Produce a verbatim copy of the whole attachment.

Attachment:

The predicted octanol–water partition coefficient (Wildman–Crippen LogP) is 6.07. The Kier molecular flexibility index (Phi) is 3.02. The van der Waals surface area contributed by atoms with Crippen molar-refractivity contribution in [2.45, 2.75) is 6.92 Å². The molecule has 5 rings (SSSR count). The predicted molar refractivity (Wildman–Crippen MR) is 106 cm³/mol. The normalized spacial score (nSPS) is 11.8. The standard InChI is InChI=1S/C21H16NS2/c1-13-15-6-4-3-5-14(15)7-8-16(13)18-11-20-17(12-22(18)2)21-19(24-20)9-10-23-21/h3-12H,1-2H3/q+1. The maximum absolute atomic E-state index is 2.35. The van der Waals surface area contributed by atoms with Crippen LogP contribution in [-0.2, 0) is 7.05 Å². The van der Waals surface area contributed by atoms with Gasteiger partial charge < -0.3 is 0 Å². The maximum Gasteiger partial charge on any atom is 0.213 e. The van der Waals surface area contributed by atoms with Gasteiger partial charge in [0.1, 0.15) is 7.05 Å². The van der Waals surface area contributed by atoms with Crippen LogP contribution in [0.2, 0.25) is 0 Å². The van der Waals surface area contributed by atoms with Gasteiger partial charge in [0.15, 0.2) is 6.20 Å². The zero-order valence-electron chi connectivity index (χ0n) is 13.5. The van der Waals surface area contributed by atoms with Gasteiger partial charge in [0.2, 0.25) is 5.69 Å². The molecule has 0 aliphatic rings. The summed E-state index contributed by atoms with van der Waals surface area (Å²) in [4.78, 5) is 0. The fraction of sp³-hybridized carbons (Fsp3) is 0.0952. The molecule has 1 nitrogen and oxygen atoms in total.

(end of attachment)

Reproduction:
The predicted octanol–water partition coefficient (Wildman–Crippen LogP) is 6.07. The Kier molecular flexibility index (Phi) is 3.02. The van der Waals surface area contributed by atoms with Crippen molar-refractivity contribution in [2.45, 2.75) is 6.92 Å². The molecule has 5 rings (SSSR count). The predicted molar refractivity (Wildman–Crippen MR) is 106 cm³/mol. The normalized spacial score (nSPS) is 11.8. The standard InChI is InChI=1S/C21H16NS2/c1-13-15-6-4-3-5-14(15)7-8-16(13)18-11-20-17(12-22(18)2)21-19(24-20)9-10-23-21/h3-12H,1-2H3/q+1. The maximum absolute atomic E-state index is 2.35. The van der Waals surface area contributed by atoms with Crippen LogP contribution in [-0.2, 0) is 7.05 Å². The van der Waals surface area contributed by atoms with Gasteiger partial charge < -0.3 is 0 Å². The maximum Gasteiger partial charge on any atom is 0.213 e. The van der Waals surface area contributed by atoms with Gasteiger partial charge in [0.1, 0.15) is 7.05 Å². The van der Waals surface area contributed by atoms with Crippen LogP contribution in [0.2, 0.25) is 0 Å². The van der Waals surface area contributed by atoms with Gasteiger partial charge in [0.15, 0.2) is 6.20 Å². The zero-order valence-electron chi connectivity index (χ0n) is 13.5. The van der Waals surface area contributed by atoms with Gasteiger partial charge in [0.2, 0.25) is 5.69 Å². The molecule has 0 aliphatic rings. The summed E-state index contributed by atoms with van der Waals surface area (Å²) in [4.78, 5) is 0. The fraction of sp³-hybridized carbons (Fsp3) is 0.0952. The molecule has 1 nitrogen and oxygen atoms in total.